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Harmonic Oscillator

  1. Feb 16, 2012 #1
    Problem:
    Consider a harmonic oscillator of mass m undergoing harmonic motion in two dimensions x and y. The potential energy is given by
    V(x,y) = (1/2)kxx2 + (1/2)kyy2.
    (a) Write down the expression for the Hamiltonian operator for such a system.
    (b) What is the general expression for the allowable energy levels of the two-dimensional harmonic oscillator?
    (c) What is the energy of the ground state (the lowest energy state)?

    Hint: The Hamiltonian operator can be written as a sum of operators.

    Now I'm a bit lost on how to write the expression for the Hamiltonian.
    Is the Hamiltonian simply H = - h2/2m d2/dx2 + V(x,y) [where V(x,y) is given above]?
    Then with that Hamiltonian, solving the Schrodinger eqn is pretty straightforward to get H*psi = E*psi, now I'm a bit lost here as well to solve for the general expression for the allowable energy levels?
     
  2. jcsd
  3. Feb 16, 2012 #2

    vela

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    Almost. You need to include a term for the kinetic energy due to movement in the y-direction.

    Have you solved the one-dimensional harmonic oscillator already?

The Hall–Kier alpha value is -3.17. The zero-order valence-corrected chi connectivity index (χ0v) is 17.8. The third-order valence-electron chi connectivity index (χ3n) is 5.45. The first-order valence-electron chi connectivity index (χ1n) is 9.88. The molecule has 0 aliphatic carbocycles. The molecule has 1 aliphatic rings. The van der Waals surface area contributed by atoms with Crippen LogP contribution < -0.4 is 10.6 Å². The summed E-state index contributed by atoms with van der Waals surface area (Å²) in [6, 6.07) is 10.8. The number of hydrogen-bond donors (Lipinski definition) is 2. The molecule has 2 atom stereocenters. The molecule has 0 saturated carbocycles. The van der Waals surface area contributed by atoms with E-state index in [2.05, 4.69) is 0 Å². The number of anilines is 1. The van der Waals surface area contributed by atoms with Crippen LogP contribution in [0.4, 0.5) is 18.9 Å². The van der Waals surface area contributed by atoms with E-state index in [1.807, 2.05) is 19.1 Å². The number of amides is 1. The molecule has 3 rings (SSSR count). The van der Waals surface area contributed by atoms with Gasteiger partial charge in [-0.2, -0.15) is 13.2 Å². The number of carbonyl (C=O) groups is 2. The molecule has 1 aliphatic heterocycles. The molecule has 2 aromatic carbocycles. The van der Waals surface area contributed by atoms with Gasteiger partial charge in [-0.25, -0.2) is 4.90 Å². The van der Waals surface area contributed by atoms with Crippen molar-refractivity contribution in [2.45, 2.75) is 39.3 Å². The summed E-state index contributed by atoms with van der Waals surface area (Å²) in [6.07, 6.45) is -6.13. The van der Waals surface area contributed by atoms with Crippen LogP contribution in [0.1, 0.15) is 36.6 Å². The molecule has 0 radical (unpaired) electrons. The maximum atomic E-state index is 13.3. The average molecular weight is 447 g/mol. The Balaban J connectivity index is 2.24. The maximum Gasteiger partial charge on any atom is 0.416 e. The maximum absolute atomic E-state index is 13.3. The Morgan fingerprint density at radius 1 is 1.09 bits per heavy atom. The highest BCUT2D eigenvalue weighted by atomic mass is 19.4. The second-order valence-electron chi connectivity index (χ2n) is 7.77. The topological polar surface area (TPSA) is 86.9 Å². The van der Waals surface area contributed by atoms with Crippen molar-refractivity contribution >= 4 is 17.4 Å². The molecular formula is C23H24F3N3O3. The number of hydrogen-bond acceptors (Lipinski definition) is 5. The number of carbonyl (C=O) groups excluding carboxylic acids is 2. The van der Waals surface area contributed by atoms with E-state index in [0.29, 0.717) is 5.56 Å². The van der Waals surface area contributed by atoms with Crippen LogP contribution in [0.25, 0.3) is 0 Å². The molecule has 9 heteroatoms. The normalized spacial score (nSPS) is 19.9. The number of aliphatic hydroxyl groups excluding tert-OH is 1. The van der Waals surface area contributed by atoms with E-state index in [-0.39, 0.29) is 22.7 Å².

4. Feb 18, 2012 #3
    I can represent the Hamiltonian as a sum of operators like this?
    \hat{H} = \hat{H_x} + \hat{H_y}
     
  5. Feb 18, 2012 #4

    vela

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    Yes, depending on what you mean by Hx and Hy.
     
  6. Feb 18, 2012 #5
    I get this, this is the general expresion of Hamiltonian Operator for the Quantum Harmonic Oscillator ??

    [-ħ/2m (d^2 Ψ_x)/(dx^2 )+1/2 k_x x^2 Ψ_x ]+[-ħ/2m (d^2 Ψ_y)/(dy^2 )+1/2 k_y y^2 Ψ_y ]= EΨ_x Ψ_y
     
  7. Feb 18, 2012 #6

    vela

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    Part (a) is simply asking you for the operator ##\hat{H}##. The wave function doesn't appear in that expression. You wrote in your first post
    $$\hat{H} = -\frac{\hbar^2}{2m} \frac{d^2}{dx^2} + V(x,y)$$ which isn't correct, but it's essentially the type of answer you want to give for (a). You just need to correct it, which I think you know how to do.

    The Schrodinger equation says what happens when you apply that operator to a wave function:
    $$\hat{H}\psi(x,y) = \hat{H}_x \psi(x,y) + \hat{H}_y \psi(x,y) = E \psi(x,y)$$ Note that the two pieces act on the same function. If you assume the solution has the form ##\psi(x,y) = \psi_x(x)\psi_y(y)##, you'll get something similar to what you have. Your expression isn't quite correct. You're getting there though.
     
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